Monday, April 30, 2007


Joseph has always liked it when I sing to him. Lately he is singing a lot himself, and the other morning I was able to take a candid video of him singing 'Johnny' along with the recording of Edith Piaf (unfortunately it is too large to put on the Internet, but I will see what we can do.)
Most of the time his favorite song to sing is 'The Wheels on the..." I didn't fill in the last word, because Joseph fills that in himself with bus, car, bicycle, backhoe, dump truck, etc. This evening I was surprised to hear though, that he was actually getting the right descending pitch when he sang 'round and round.' Usually he tries to get different pitches, but it is often quite random.
Now, he is even starting to make up songs for which he has no reference. This morning when I was getting dressed he told me he was singing a song. I hadn't been paying too much attention to what he was doing (which I thought was just talking to his bunny.) I said 'oh, will you sing it for me?) And so he sang 'bunny brown, bunny brown, bunny brown' trying for different pitches with each 'bunny brown.'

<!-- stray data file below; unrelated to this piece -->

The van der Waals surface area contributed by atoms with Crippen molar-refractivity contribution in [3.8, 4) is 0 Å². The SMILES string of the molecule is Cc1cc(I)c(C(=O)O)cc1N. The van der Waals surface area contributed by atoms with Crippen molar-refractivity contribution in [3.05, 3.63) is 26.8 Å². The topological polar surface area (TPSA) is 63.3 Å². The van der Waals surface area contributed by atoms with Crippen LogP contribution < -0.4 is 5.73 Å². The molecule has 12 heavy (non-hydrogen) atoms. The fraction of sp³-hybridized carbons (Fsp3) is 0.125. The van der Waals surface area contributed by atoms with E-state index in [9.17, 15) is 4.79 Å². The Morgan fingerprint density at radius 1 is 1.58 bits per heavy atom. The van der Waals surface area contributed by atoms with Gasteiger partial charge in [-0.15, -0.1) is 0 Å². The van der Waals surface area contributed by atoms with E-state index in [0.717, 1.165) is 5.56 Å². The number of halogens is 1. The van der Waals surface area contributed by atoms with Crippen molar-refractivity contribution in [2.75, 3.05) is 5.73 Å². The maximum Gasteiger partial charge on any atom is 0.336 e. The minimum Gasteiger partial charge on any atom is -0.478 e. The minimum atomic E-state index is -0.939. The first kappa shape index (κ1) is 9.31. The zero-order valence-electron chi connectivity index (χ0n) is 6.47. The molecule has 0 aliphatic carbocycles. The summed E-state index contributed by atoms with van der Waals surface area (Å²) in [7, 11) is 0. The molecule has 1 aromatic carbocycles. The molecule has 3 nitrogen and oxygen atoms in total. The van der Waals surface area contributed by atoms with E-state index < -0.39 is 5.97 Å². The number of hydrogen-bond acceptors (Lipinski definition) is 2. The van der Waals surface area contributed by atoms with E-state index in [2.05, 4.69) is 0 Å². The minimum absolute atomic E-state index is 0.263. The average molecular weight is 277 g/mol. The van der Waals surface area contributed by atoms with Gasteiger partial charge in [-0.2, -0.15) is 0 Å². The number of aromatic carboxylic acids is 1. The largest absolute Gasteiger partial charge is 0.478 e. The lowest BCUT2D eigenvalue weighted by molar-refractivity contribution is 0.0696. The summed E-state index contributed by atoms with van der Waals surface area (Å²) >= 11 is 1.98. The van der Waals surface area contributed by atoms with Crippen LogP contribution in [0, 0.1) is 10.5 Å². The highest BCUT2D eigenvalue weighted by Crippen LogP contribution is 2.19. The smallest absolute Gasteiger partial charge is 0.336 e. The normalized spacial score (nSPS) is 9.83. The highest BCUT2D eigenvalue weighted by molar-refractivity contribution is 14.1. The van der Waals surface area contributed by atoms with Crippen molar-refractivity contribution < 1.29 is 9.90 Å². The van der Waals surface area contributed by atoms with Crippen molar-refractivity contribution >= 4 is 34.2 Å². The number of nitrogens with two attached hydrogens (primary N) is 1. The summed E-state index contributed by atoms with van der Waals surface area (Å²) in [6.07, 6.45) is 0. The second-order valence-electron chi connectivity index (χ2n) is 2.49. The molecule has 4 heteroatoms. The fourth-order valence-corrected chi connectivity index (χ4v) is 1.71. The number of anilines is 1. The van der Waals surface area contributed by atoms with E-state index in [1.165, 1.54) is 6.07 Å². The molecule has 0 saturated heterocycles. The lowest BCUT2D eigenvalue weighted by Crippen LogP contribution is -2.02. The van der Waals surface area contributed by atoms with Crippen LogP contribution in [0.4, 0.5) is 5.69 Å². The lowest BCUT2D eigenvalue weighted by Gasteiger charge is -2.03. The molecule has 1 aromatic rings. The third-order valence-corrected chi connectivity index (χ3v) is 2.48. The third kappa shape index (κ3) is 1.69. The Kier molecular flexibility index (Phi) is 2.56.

Tuesday, April 24, 2007

Sometimes Clouds Yell (a.k.a. Mythic Thinking)

This morning we were in the midst of a big thunderstorm, and this caused a bit of fear in our house. Both Joseph and Spot were scared by the thunder; Joseph looked at me as if he wanted to know what that horrible sound could be, and Spot just sat there shaking. I told Joseph "Oh, that is just the Clouds talking to each other, sometimes they yell." This seemed to mostly satisfy him, but then he noticed how scared Spot looked and said "Spot is scared." I just said "Yes, Spot is scared, but he doesn't understand that it is just the clouds talking." Then Joseph was O.K. with all the noise. After his nap in the afternoon, another bout of thundering began, and Joseph got a far away look in his eyes. I asked him "What was that?" to see what he would say. He said "The Clouds talking." For fun I took it further and asked him "What are they talking about?" He responded in all seriousness "Cars. Talking about cars." A little while later, of his own accord, he told me "The Clouds are riding around in Cars."